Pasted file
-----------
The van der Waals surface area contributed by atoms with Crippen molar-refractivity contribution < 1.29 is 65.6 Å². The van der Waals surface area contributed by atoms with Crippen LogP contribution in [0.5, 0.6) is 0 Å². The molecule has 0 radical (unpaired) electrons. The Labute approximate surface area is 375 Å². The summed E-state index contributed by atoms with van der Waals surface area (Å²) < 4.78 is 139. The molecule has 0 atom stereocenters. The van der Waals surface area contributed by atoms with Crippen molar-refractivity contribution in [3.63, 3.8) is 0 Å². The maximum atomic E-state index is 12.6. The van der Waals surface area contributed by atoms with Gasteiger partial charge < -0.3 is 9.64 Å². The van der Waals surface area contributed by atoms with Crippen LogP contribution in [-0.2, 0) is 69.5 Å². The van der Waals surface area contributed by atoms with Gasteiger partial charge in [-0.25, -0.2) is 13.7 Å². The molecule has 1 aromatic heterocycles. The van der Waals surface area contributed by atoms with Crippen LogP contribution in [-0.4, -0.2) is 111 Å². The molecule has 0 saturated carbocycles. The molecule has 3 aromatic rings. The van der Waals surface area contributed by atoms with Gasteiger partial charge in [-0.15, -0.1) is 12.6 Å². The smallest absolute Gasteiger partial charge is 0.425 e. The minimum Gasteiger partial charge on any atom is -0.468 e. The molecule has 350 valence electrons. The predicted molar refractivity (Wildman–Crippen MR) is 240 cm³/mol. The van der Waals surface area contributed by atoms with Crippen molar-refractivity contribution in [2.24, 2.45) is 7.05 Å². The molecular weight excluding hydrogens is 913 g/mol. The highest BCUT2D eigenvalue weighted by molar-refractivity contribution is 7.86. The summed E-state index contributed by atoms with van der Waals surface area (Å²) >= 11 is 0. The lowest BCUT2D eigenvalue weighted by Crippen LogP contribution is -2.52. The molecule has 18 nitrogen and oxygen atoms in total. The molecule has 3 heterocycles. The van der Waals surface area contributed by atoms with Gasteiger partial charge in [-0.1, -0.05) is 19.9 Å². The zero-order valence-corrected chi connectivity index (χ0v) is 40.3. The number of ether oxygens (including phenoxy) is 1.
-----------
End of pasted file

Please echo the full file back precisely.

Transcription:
The van der Waals surface area contributed by atoms with Crippen molar-refractivity contribution < 1.29 is 65.6 Å². The van der Waals surface area contributed by atoms with Crippen LogP contribution in [0.5, 0.6) is 0 Å². The molecule has 0 radical (unpaired) electrons. The Labute approximate surface area is 375 Å². The summed E-state index contributed by atoms with van der Waals surface area (Å²) < 4.78 is 139. The molecule has 0 atom stereocenters. The van der Waals surface area contributed by atoms with Crippen molar-refractivity contribution in [3.63, 3.8) is 0 Å². The maximum atomic E-state index is 12.6. The van der Waals surface area contributed by atoms with Gasteiger partial charge < -0.3 is 9.64 Å². The van der Waals surface area contributed by atoms with Crippen LogP contribution in [-0.2, 0) is 69.5 Å². The van der Waals surface area contributed by atoms with Gasteiger partial charge in [-0.25, -0.2) is 13.7 Å². The molecule has 1 aromatic heterocycles. The van der Waals surface area contributed by atoms with Crippen LogP contribution in [-0.4, -0.2) is 111 Å². The molecule has 0 saturated carbocycles. The molecule has 3 aromatic rings. The van der Waals surface area contributed by atoms with Gasteiger partial charge in [-0.15, -0.1) is 12.6 Å². The smallest absolute Gasteiger partial charge is 0.425 e. The minimum Gasteiger partial charge on any atom is -0.468 e. The molecule has 350 valence electrons. The predicted molar refractivity (Wildman–Crippen MR) is 240 cm³/mol. The van der Waals surface area contributed by atoms with Crippen molar-refractivity contribution in [2.24, 2.45) is 7.05 Å². The molecular weight excluding hydrogens is 913 g/mol. The highest BCUT2D eigenvalue weighted by molar-refractivity contribution is 7.86. The summed E-state index contributed by atoms with van der Waals surface area (Å²) >= 11 is 0. The lowest BCUT2D eigenvalue weighted by Crippen LogP contribution is -2.52. The molecule has 18 nitrogen and oxygen atoms in total. The molecule has 3 heterocycles. The van der Waals surface area contributed by atoms with Gasteiger partial charge in [-0.1, -0.05) is 19.9 Å². The zero-order valence-corrected chi connectivity index (χ0v) is 40.3. The number of ether oxygens (including phenoxy) is 1.